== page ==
Volunteering is good for you - ask this trio

Volunteer Leo McNicholas
Volunteer Leo McNicholas
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Daria Neklesa reports on how volunteering can become a win-win situation meeting selfless volunteers from local sight loss charity Galloway’s

"It's invaluable" ... that is the verdict of Lancashire sight loss charity Galloway’s on the crucial work done by its kind hearted volunteers

Tracey Shaw at the cafe

Tracey Shaw at the cafe

Each year, hundreds of their volunteers donate around 20,000 hours to help Galloway’s support people living with sight loss.

There is never a dull moment, with people undertaking roles as varied as escorting walks to the Three Peaks, holding accessible cookery or art classes.

Whatever role they undertake, there is no doubting their generosity and goodwill. But for many, the reasons behind why they volunteer are deeply personal.

For student teacher Jack Kenley-Wright, volunteering for Galloway’s gave him the opportunity to give something back to a charity which had helped his father through difficult times.

Volunteer Jack Kenley-Wright

Volunteer Jack Kenley-Wright

The busy 34-year-old, volunteered for five years while completing his history and teaching degrees. And although his schedule is hectic, he says his experience has been hugely rewarding.

He said: “I got involved with the charity after hearing one of their staff give an amazing overview of what the charity does for those with visual impairments. My father had recently had another stroke that had left him blind in one eye and severely restricted the vision in his other eye.

“People forget that your sight can mean so much; confidence, independence, freedom, autonomy, but it also covers the little things that we take for granted, like; shopping, making a brew, or choosing the soup you want for your lunch.

“Watching my father become terrified, not being able to see anything coming and finding it hard to navigate around people who assume he can see, was hard.

“Once I began volunteering, I learnt that sight loss is not the end of a person’s autonomy, but it is the beginning of a new chapter in that person’s life.

“The staff are wondrous in their ability to change peoples’ views of themselves and getting them back to their new version of normal.

“I volunteer in lots of difference ways. This could be marshalling at a race (I’m the guy you can hear yelling encouragement at the flagging runners for hours on end), bag-packing at various stores and introducing people to the works and values of Galloway’s or helping at fayres and manning stalls.”

Tracey Shaw, from Morecambe, has volunteered at Galloway’s Brew Me Sunshine café for over two years. The 49-year-old, who also cares for her disabled husband, says that volunteering has given her confidence and a great new set of friends.

She said: “I first heard about Galloway’s after my mother in law was diagnosed with Macular Degeneration. You just don’t realise until you go out with a person who is partially sighted just how impatient people can be.We would go to the shop and she would be struggling to see what coins she had in her hand and people around would just get so impatient.

“I saw an advert calling for volunteers and thought why not’ and decided to give it a go. I’m so glad I did I just love it there. It has been brilliant for my confidence. It’s really brought me out of my shell. I don’t see it as work, it’s just like going to see friends. I think it’s important to contribute to society and your local community. I’m just glad to be able to do something good.”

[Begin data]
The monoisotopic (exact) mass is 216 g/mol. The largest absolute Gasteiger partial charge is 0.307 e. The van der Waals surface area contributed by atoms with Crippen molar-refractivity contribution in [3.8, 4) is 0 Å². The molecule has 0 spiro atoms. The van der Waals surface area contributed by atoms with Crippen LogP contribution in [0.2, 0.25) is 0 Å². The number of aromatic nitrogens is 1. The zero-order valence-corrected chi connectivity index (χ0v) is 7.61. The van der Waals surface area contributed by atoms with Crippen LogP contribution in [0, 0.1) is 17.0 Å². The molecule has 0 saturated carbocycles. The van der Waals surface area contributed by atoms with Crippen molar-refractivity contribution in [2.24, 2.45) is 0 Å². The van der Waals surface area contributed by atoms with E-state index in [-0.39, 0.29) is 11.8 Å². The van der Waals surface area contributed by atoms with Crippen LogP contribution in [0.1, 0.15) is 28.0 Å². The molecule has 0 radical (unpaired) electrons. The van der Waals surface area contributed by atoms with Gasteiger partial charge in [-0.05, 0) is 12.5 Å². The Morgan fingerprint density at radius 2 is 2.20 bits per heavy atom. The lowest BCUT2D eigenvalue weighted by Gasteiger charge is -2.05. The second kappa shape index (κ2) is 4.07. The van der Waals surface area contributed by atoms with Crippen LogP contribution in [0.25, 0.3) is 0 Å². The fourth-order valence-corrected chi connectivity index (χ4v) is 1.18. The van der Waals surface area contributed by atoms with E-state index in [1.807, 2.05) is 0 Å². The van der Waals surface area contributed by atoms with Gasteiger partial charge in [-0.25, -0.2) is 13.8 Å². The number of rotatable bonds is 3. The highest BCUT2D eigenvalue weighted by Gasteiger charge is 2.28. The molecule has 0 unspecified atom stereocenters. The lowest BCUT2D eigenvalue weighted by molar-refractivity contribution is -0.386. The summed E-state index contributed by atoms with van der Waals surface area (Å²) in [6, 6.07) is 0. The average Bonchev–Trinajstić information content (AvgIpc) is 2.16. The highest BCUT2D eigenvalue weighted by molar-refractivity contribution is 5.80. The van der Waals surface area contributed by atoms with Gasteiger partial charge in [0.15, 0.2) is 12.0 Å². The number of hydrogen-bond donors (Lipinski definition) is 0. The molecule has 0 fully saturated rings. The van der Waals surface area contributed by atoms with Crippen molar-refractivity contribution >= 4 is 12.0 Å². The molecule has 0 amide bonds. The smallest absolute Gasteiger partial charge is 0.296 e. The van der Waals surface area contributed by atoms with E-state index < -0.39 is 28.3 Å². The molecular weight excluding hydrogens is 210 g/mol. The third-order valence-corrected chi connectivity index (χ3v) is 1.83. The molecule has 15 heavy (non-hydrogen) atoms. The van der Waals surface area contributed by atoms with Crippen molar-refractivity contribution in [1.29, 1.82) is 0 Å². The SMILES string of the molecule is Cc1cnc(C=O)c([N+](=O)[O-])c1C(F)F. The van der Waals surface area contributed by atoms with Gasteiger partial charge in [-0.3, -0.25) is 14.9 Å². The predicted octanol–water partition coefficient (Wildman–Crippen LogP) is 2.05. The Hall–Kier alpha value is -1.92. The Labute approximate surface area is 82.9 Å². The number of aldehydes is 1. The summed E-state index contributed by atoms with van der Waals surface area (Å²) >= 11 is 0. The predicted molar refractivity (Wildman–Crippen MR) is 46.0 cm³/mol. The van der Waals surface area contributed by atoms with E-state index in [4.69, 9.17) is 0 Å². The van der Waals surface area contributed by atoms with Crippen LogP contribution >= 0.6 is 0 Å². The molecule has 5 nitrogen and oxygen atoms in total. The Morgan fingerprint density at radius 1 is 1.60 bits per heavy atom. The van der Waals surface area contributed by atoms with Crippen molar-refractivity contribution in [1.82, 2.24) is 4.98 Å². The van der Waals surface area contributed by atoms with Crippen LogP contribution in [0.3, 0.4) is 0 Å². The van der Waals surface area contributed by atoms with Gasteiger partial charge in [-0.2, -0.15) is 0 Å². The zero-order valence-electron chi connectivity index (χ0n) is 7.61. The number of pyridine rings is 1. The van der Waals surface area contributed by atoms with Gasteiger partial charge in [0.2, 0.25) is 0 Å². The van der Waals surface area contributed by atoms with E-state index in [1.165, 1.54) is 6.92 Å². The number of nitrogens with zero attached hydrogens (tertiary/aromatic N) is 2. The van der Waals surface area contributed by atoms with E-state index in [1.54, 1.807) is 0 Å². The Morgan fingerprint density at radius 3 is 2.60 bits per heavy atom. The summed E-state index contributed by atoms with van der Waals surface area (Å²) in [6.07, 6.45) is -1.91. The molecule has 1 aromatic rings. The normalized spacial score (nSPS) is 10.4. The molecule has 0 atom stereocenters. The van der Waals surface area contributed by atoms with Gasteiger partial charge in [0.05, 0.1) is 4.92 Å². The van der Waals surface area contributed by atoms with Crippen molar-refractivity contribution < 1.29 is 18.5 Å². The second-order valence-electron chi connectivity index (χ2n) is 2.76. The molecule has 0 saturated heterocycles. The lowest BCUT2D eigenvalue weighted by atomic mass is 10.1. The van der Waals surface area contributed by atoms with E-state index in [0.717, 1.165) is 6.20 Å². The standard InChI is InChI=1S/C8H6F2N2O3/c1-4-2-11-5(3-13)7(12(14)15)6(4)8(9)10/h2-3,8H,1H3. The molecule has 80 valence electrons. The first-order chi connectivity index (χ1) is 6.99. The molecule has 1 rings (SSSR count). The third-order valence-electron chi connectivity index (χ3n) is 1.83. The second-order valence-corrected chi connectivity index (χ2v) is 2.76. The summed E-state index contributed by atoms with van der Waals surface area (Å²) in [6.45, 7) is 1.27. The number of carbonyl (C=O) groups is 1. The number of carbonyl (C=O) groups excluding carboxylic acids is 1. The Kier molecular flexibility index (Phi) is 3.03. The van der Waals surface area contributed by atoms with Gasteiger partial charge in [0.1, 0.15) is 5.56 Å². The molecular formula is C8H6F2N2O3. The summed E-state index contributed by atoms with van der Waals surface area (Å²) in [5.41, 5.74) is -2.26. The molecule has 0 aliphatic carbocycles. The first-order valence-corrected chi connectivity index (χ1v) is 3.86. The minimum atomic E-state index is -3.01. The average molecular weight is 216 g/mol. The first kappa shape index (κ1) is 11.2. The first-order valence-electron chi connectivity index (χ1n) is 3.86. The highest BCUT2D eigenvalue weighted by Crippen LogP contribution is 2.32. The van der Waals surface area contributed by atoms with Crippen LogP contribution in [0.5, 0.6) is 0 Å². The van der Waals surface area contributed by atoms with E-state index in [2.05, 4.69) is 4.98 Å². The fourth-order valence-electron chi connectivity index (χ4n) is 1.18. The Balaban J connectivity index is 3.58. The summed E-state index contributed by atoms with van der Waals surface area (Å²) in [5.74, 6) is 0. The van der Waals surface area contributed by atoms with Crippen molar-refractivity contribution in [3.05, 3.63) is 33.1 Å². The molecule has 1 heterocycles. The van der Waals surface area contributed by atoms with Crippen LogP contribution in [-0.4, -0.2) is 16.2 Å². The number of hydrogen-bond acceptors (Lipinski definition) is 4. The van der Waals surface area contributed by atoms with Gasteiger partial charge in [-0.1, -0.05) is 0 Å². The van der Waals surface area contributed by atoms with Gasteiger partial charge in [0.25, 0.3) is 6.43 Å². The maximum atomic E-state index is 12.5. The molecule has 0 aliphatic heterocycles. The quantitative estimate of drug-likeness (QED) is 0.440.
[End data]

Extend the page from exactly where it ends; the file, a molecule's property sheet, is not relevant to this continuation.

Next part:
Leo McNicholas is a Deacon at St Oswald’s Catholic Church in Longton. For the past 27 years Leo has dedicated large amounts of his time volunteering for Galloway’s Talking News Servi. The 83-year-old uses his knowledge of the Bible to read from Bible Alive. He also composes short talks to read aloud for the publication Catholic Voice. The grandfather of seven says that he enjoys helping others to hear texts that they would otherwise struggle to access.

He said: “I like the fact that my work helps people who are living with sight loss stay in touch with what’s going on. It’s important that blind and partially sighted people can access information that keeps them a part of our community.

“I get lots of lovely feedback. I have even had people who listen to the programme and who recognised my voice, stop me while I was volunteering for Dial-a-Bus and ask me if I’m Leo.

“I have made some good friends at Galloway’s and it’s so nice to be part of that community. It’s certainly an experience I would recommend to everybody. “

CEO of Galloway’s, Stuart Clayton, expressed his gratitude to all of Galloway’s volunteers.

He said: “The support we receive is testimony to the generosity of the people in our local communities. Galloway’s simply would not be able to provide the extent of support we provide without our volunteers. We are so very grateful to every single person that comes forward to help. We would not be the organisation we are without them.

“Our volunteers and their diverse experience and skill sets continue to help Galloway’s to grow into a vibrant community. One that offers a real support network to people living with sight loss.”

For more information on how to volunteer for Galloway’s see www.galloways.org.uk/volunteer